Home > Property & Casualty > To notify, or not to notify – and would it be covered? Insurance coverage highlights from the South Shore Hospital privacy breach

To notify, or not to notify – and would it be covered? Insurance coverage highlights from the South Shore Hospital privacy breach

Back in July, the South Shore Hospital announced that computer files containing personally identifiable information had been lost. The lost files were stored on back-up computer tapes that had been sent to a service provider for destruction, but the tapes never reached their destination. The hospital disclosed the loss of the data and notified federal and state authorities, and engaged forensic specialists to investigate the the breach and assess the likelihood that confidential personal information was actually compromised.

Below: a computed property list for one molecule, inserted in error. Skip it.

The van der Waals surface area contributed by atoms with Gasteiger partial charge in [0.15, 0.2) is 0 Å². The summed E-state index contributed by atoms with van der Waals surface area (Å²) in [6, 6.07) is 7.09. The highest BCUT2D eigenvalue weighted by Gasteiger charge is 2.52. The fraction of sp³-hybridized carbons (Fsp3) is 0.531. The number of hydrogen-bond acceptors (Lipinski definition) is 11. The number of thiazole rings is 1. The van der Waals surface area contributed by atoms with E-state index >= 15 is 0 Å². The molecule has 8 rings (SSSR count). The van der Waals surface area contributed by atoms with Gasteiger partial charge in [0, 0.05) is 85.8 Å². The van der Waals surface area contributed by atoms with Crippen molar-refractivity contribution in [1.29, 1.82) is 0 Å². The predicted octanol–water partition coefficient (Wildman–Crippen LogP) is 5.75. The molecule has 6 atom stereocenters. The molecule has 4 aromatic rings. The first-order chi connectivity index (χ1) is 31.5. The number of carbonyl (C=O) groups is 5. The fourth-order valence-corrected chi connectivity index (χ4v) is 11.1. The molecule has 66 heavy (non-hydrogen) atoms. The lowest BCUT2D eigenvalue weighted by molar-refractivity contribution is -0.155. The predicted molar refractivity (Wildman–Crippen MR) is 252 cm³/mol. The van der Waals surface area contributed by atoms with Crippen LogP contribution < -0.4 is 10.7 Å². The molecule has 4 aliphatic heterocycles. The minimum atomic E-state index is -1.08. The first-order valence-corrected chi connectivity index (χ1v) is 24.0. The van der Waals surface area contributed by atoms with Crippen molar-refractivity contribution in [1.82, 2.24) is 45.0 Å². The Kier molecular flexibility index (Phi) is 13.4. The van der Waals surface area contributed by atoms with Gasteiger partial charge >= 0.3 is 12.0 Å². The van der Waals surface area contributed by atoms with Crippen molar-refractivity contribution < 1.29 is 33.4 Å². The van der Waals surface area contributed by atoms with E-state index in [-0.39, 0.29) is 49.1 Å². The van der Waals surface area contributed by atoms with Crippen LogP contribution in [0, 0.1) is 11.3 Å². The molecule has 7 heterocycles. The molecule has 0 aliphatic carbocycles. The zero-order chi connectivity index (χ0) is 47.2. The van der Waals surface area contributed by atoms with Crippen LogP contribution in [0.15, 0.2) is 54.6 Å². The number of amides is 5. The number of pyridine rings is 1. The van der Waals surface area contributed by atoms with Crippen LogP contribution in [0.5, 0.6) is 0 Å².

The notification process and what they legally concluded is the subject of a new WGA White Paper in which we examine whether or not this would be covered by insurance. In the paper we examine the trigger for insurance coverage under privacy insurance policies and the nuance of this rapidly developing, but still very new area of insurance. Companies should not be lulled into complacency about the scope of their insurance protection simply because they have a policy or endorsement with the words “privacy” or “security” in its title. Focus should be given to the needs and make sure an insurance policy’s language reflects coverage expectations. Click here to view WGA’s new White Paper on the South Shore Hospital case.

  1. May 24, 2012 at 3:42 pm

    WBUR reported today the South Shore Hospital will pay $750,000 to settle data breach allegations: http://wbur.fm/MuXmur

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